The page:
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NSA Reviewing Official's Part-Time Private Work

WASHINGTON (AP) -- The National Security Agency is reviewing its decision to allow a top official to work part time for a cybersecurity firm that is pitching its services to the financial sector, the agency said on Friday.

NSA's chief technical officer, Patrick Dowd, was given permission to work up to 20 hours a week at IronNet Cybersecurity, a private firm. The company was founded by Keith Alexander, a retired Army general who used to run the NSA and the U.S. Cyber Command.

The arrangement raises a host of questions, because the NSA has access to classified information about cyberthreats.  IronNet expects to make "a lot" charging companies to protect them from such threats, Alexander told The Associated Press in August.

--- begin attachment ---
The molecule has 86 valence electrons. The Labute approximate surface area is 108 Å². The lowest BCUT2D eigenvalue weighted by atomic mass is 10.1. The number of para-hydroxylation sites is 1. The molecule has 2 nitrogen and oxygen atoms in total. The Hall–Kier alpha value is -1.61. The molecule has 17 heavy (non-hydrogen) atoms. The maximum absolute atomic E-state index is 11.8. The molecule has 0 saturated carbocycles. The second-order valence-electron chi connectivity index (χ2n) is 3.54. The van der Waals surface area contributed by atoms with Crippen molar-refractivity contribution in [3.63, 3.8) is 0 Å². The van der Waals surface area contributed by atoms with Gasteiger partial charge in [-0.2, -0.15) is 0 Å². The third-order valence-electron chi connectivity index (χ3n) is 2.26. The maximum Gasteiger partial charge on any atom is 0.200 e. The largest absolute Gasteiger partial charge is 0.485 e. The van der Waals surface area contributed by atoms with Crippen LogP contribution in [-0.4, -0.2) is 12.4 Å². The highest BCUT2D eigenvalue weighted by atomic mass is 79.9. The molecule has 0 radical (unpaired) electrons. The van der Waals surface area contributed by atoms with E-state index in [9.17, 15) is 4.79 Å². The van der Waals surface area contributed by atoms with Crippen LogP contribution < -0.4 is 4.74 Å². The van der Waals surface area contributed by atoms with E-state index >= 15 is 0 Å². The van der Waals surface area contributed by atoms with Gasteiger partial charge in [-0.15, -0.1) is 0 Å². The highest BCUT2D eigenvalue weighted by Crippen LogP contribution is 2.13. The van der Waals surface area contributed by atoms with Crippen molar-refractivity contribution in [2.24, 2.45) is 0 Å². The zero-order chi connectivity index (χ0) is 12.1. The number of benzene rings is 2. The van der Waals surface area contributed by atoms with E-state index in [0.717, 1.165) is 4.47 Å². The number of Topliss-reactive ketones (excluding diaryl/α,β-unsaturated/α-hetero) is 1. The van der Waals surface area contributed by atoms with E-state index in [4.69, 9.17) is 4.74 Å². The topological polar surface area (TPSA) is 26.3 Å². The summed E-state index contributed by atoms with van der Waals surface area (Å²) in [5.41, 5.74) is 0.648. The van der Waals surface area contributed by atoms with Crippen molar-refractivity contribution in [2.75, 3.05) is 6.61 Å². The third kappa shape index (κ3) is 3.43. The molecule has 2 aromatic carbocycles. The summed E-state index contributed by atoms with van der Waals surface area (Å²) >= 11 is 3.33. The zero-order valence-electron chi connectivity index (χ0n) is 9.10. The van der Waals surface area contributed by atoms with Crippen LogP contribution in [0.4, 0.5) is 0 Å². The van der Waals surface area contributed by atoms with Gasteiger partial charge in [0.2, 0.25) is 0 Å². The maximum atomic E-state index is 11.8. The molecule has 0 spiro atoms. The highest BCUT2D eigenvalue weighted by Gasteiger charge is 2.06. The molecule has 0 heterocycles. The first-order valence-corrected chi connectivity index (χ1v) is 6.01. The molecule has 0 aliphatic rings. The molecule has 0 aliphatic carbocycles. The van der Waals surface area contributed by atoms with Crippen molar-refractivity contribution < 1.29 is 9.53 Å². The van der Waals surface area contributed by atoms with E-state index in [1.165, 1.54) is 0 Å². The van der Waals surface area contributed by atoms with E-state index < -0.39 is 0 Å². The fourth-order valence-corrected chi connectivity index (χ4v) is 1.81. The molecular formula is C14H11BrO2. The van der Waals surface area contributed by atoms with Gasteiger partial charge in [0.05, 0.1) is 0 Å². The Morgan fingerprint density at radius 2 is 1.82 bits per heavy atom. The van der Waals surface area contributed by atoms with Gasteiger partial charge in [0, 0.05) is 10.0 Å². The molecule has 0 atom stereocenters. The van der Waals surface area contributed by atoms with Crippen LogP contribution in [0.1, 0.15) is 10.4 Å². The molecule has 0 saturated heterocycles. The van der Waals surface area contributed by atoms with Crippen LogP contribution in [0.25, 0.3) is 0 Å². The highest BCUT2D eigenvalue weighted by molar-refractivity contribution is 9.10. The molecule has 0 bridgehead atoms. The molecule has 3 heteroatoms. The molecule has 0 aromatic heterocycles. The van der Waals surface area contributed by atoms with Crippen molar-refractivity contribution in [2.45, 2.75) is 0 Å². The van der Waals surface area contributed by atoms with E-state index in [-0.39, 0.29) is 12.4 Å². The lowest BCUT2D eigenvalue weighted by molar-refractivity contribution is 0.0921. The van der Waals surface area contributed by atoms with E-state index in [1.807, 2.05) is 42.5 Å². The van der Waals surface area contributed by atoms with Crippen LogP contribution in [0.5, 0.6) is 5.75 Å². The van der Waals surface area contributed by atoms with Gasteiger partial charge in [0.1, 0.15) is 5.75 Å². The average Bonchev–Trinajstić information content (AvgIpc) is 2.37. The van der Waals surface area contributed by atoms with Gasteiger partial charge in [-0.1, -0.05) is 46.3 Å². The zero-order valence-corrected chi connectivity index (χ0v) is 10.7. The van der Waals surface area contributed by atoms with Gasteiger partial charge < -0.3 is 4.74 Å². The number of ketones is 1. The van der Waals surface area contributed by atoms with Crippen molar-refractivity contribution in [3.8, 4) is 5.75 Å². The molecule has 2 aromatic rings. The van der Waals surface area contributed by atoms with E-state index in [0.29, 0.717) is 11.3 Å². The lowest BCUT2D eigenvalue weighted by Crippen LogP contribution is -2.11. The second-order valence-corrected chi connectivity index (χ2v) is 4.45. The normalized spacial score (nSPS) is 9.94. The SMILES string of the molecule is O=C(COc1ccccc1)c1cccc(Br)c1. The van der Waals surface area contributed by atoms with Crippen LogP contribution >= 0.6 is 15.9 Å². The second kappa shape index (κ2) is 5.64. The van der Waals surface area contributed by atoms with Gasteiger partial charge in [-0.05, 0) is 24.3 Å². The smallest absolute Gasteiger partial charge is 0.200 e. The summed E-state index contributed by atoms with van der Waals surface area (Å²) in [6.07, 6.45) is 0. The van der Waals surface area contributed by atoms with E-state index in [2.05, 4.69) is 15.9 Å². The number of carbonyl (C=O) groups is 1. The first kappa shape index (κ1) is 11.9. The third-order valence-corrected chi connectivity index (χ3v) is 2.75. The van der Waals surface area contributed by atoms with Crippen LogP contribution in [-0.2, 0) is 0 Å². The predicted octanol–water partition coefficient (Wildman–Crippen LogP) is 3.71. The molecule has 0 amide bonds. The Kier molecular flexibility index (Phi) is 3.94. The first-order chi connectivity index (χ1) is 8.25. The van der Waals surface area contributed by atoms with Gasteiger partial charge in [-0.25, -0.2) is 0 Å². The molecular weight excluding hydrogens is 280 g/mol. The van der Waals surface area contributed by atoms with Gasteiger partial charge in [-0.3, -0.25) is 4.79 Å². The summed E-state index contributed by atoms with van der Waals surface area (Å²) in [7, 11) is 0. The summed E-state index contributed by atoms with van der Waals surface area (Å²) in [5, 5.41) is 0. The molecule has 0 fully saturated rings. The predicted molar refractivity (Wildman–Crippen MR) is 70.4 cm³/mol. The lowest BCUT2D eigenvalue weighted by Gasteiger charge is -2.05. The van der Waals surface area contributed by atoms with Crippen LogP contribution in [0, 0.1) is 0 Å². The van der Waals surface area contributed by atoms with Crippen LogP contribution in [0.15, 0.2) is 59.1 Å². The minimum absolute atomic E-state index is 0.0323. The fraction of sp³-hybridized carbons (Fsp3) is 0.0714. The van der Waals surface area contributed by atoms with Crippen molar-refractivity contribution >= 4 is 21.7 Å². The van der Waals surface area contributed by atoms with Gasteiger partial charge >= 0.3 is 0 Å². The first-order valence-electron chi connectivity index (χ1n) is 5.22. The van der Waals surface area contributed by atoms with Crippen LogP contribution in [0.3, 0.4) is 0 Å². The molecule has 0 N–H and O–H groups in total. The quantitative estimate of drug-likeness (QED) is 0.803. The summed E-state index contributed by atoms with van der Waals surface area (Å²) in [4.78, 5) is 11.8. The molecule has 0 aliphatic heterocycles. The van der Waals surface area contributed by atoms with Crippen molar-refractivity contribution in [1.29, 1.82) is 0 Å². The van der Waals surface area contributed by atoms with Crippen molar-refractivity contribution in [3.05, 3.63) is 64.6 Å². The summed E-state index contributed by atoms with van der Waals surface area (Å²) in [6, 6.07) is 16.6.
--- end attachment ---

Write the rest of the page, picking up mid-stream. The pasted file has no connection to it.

NSA said in a statement on Friday that the situation "is under internal review. While NSA does not comment on specific employees, NSA takes seriously ethics laws and regulations at all levels of the organization."

Alexander and Dowd--whose other title at NSA is "chief architect"--did not immediately respond to requests for comment on Friday.

This isn't the first time IronNet has raised eyebrows. When Alexander founded the company after he retired in March, he disclosed that the firm was developing as many as 10 patents for a new model of cybersecurity.  There were reports that he was charging financial sector firms $1 million a month.  He said that figure was high, but he declined to disclose the firm's fees.

Critics questioned Alexander's contention that he was not seeking to profit from his years of experience battling cyberthreats in the secret world of the NSA and cyber command.

Alexander spent nine years as NSA director, ended his career dealing with the stunning revelations of former NSA systems analyst Edward Snowden.

(Copyright 2013 by The Associated Press. All Rights Reserved.)

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